• Rinsing the oral cavity with antiseptic solutions;
  • Flushing periodontal pockets with a syringe;
  • application of antimicrobial gels to the affected areas;
  • physiotherapy: laser treatment or exposure to electrophoresis;
  • application of specialized toothpastes with anti-inflammatory and strengthening effects.

Depending on the complexity of the particular case, the doctor may prescribe treatment at home or plan a schedule of visits to the dental office.

General therapy involves acting on the body as a whole. The most common solution is the prescription of antibiotics. Medications can be administered intramuscularly (more preferred) or taken in pills. The average duration of general therapy, as in the case of local treatment, is 10 days.

Preparation for dentures

Preparation for dentures is often carried out along with taking medication. This is the usual treatment of teeth affected by decay, as well as the removal of hopeless specimens.

If the doctor has previously prescribed the placement of bridges, it may be necessary to depulpate the teeth. In addition, it is recommended to depulpate teeth with periodontal pocket size greater than 2/3 of the root, as well as teeth with affected bone tissue in the root (about half the length).

Dissection is almost always necessary for advanced periodontitis. Firstly, this procedure eliminates the development of pulpitis with deep penetration of the infection. Secondly, pulping significantly reduces the mobility of the tooth.

Teeth splinting

This is a mechanical strengthening of the periodontal tissues and fixation of the teeth in order to reduce their mobility. Splinting also reduces inflammation and stops bone atrophy. This ultimately extends the life of the teeth.

Treatment of periodontal disease with surgery

This method is not always used due to its radical nature. Meanwhile, surgical treatment of periodontitis is rightly considered the most effective and quickest.

During surgery, the gum is opened and the granulation tissue that causes inflammation is expelled from the cavity. It forms in the place of the destroyed bone and in periodontal pockets. Synthetic tissue is implanted instead of the removed tissue.


Prosthetics, or orthopedic treatment for periodontal disease, like surgery, is not performed in all cases. Prosthetics are placed in the place of the missing teeth, to restore chewing ability of the jaw and reduce the pressure on the remaining teeth. If surgical treatment is necessary, dentures are placed first.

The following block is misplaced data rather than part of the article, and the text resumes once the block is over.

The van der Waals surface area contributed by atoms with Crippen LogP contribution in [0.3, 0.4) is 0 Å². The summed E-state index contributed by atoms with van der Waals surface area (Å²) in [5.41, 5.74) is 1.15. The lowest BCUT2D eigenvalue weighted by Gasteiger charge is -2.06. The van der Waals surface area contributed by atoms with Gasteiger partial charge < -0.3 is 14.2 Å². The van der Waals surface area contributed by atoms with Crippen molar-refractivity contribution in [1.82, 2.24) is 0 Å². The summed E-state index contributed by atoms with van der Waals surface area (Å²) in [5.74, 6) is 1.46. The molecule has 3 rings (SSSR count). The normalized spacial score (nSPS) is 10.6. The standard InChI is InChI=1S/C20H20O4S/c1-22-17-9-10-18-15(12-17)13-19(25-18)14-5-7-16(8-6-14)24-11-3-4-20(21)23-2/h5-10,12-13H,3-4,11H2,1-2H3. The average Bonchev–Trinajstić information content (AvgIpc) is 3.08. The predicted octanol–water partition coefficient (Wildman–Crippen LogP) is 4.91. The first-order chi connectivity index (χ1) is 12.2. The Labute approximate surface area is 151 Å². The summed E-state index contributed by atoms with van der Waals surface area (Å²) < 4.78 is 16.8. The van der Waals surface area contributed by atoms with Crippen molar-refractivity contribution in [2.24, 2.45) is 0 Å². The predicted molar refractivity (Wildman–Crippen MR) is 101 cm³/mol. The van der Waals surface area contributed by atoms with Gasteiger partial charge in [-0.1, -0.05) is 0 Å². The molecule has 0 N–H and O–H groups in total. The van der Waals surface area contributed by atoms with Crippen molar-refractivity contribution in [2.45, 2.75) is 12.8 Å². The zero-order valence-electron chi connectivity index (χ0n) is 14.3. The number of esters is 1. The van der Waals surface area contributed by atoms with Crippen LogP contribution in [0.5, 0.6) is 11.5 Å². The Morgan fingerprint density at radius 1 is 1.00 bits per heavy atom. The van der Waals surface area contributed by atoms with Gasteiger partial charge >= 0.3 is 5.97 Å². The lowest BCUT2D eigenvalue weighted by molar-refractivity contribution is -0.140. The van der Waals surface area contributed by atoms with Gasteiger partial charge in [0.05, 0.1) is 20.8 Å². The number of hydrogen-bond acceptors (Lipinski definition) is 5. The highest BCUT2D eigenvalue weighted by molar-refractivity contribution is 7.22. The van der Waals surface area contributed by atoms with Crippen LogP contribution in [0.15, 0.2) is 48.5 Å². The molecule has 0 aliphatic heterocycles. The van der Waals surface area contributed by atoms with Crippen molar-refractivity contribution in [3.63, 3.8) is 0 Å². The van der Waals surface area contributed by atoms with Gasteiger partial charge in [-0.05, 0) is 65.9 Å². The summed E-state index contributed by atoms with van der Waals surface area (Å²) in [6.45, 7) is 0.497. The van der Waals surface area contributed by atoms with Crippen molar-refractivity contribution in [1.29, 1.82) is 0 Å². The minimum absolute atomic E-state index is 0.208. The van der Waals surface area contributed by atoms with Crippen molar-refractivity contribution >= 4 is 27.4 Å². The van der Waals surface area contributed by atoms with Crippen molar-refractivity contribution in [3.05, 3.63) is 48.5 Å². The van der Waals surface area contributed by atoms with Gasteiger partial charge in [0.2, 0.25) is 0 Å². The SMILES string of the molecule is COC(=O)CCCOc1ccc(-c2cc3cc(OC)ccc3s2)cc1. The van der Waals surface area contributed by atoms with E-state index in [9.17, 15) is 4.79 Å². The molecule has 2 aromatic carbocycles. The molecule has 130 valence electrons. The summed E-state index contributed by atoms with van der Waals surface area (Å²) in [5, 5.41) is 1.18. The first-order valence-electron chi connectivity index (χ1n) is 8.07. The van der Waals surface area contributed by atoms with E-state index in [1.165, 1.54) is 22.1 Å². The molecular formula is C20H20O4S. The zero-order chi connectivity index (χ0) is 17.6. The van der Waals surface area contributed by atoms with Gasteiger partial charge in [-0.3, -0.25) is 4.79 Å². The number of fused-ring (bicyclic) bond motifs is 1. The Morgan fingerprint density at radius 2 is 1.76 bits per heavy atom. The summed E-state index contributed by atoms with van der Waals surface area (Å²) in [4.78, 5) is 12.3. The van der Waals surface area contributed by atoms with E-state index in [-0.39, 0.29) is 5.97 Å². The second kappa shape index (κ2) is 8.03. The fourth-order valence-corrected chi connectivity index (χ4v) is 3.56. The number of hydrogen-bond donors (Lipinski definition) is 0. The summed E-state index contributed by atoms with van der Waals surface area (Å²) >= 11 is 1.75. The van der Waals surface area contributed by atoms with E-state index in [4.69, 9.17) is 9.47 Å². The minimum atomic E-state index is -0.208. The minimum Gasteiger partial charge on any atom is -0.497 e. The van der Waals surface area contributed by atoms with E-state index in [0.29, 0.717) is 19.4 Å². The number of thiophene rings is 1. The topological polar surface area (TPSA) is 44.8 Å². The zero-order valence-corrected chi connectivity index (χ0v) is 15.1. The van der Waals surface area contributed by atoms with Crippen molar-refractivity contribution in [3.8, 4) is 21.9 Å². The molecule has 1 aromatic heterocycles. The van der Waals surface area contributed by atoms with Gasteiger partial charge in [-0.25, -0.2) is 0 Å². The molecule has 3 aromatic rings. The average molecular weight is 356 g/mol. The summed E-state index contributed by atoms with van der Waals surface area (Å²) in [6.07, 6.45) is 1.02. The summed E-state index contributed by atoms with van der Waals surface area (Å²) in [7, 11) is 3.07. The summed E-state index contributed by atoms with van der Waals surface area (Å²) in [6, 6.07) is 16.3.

Can Periodontitis Be Treated With Home Remedies?

All of the above suggests a reasonable conclusion that the proper treatment of periodontitis is a long, time-consuming and very expensive story. Not surprisingly, many people look for cheaper and quicker solutions. The most common one is gargling. Anything: soda, chamomile, sage, calendula, and all kinds of tinctures.

Can they help? Certainly, the deterioration of these means will not be worse. Chamomile and sage, as well as soda, have a disinfecting effect. But they have a superficial effect and practically do not help in neglected cases. In other words, you can observe some improvement in appearance, reduction of pain, but deep in the periodontal canal the inflammation does not go anywhere. What’s more, it progresses, causing bone decay inside the gum. In this sense, delaying medication and taking herbs is not only not helpful, it’s harmful.

Remember one simple thing: If you care about your teeth and value your health, don’t put off going to the doctor. Yes, comprehensive treatment is often an expensive procedure. But with advanced disease, it costs incomparably more. Take a little more care of yourself.

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Dr. R.Mammadli (Dental Expert Team)

Bachelor in biotechnical medicine. Author of several medical blogs, author of articles on dentistry and oral health.